We’ve lazily equated impatience with drive, with high standards. But patience does not imply satisfaction with current results. It just shows we are mature enough to accept present reality as the basis for action.
We can build resilience. The good news is that it takes only three simple steps. The sobering truth is that it may involve repeating those steps several times a day for the rest of our lives.
Life carries us within it. Taoism sees Life as one big process in which ‘things’ or ‘happenings’ are related and progress in a single flow. That movement follows one principle called Tao. Tao is how reality unfolds. Life’s fundamental relatedness means that you are not independent of nature.
The world’s wisdom traditions point to one truth, but each highlights distinctive features. Spend time with each to see the summit from different angles before choosing your path to it. Here’s what I’ve found in several.
Spiritual progress involves movement toward surrender or letting go, and this corresponds to a shift in the view of self: from being a separate agent to being an inseparable aspect of a unitary process. With that recognition, it becomes clear that security, certainty and control don’t exist and never did. We may feel anxiety as a product of moving into vulnerability and openness, while still carrying a sense of separateness.
Stoic wisdom from the cradle of Western civilisation is at odds with the 21st century global mindset of chasing short-term pleasure and avoiding discomfort at all costs, but it resonates strongly with principles from the East. It has improved countless lives across varied cultures and eras, suggesting that it might still have value for us today.
As a person, I walk this Earth for some eighty years, a body harbouring a mind. Beyond this human evidence, I suspect there is more to me. In magical moments I can conjure a glimpse of my greater self. When I access it, my world calms.
I’ve not managed to meet the challenge I set myself last week, an exercise in giving. Still, neither the world nor I am worse off for the effort. In fact, we might both be just a bit better.
I’ve been told that the best way to improve low mood, doubt or worry is to give to others. I’m going to find ten people a day who I can give to, along with ten distinct things I can give. After five days, I’ll let you know how it’s gone.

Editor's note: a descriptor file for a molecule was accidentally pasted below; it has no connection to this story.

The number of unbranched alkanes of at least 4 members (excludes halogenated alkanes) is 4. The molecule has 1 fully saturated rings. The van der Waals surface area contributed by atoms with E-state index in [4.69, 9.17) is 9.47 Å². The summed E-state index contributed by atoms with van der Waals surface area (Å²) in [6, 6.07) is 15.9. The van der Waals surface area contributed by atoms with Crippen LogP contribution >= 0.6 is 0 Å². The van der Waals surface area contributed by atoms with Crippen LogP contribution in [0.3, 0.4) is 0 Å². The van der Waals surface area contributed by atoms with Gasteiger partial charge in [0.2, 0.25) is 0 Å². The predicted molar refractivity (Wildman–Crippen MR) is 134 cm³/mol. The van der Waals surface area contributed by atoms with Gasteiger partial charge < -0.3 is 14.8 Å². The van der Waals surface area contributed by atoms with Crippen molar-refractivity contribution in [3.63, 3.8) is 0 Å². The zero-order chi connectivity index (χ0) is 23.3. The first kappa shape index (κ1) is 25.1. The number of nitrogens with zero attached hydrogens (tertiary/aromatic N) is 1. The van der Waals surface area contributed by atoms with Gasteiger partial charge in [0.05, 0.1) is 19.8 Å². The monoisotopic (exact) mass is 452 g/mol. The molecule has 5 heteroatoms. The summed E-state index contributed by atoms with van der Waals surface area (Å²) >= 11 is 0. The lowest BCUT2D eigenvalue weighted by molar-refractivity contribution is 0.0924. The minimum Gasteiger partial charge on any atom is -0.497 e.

I have to be careful to keep my stress and anxiety from making things worse for the remote loved ones I most want to help through this. Can I avoid crossing the line that separates supporting my loved ones from demanding that they feel well?
Whether we call it Life, the universe, reality or God’s will, there is a whole of which we are a part. As a part, we can’t bend the whole to our will. You have never been secure. No one has ever been secure. Now we can admit it.
Much of my reading tells me I long ago settled into who I am. Am I fixable? Are you? I think the answer to this has three parts: 1) a tough truth, 2) a reason for working on ourselves and 3) the prospect of a liberating perspective.
What if it is not the love of another that you feel? Could it be that in moments of being loved, you stop asking reality to be different? Perhaps that warm, magical feeling comes when you stop fighting life; when you stop withholding your unconditional acceptance. In other words, when you love.
Don’t take an unhelpful stream of thoughts as yourself. You would do better to treat them like you would a persistent, annoying person spouting often contradictory opinions.
Clarity of intellectual understanding can be a refuge for some personalities, a final bunker in which the sense of separateness shelters from what it most fears — melting into the flow and direct experience of life. Until we deal with our deepest physical discomforts, we cannot move past concepts to reality itself.
Don’t be an ass. Put down your burden. When you forgive, you shrug off a weight, unshoulder a burden. You are lighter, free of a load that has sapped your energy, stolen from your life. By teaching your mind and body that the strong sensation within your resentment is no threat, you give yourself a most beautiful gift.
When Tami Simon, founder of Sounds True, asked renowned teacher and author Mary O’Malley to define enlightenment, she answered that it happens when the head, heart and gut align. Here’s what she might have meant, and what it implies for us.
Like a child in the driver’s seat of a fairground ride, the mind has good intentions as it fiddles and fidgets to drive with perfection. But the child’s steering has no real bearing on the car’s travels. This steering wheel cannot override the guiding rail.
Although we can acquire or achieve with impressive frequency, although we can discard or dodge with admirable efficiency, the holes we fill and blights we escape always give way to new ones! There is no end to satisfying our wants or escaping our dislikes, but there is a deeper current to this stream of life.
As persons, we are objects, with pasts much greater than our age and futures more enduring than our life expectancy. But we are special objects, each with a unique subjective window on the world. And within your window is yourself, both as subject and as object.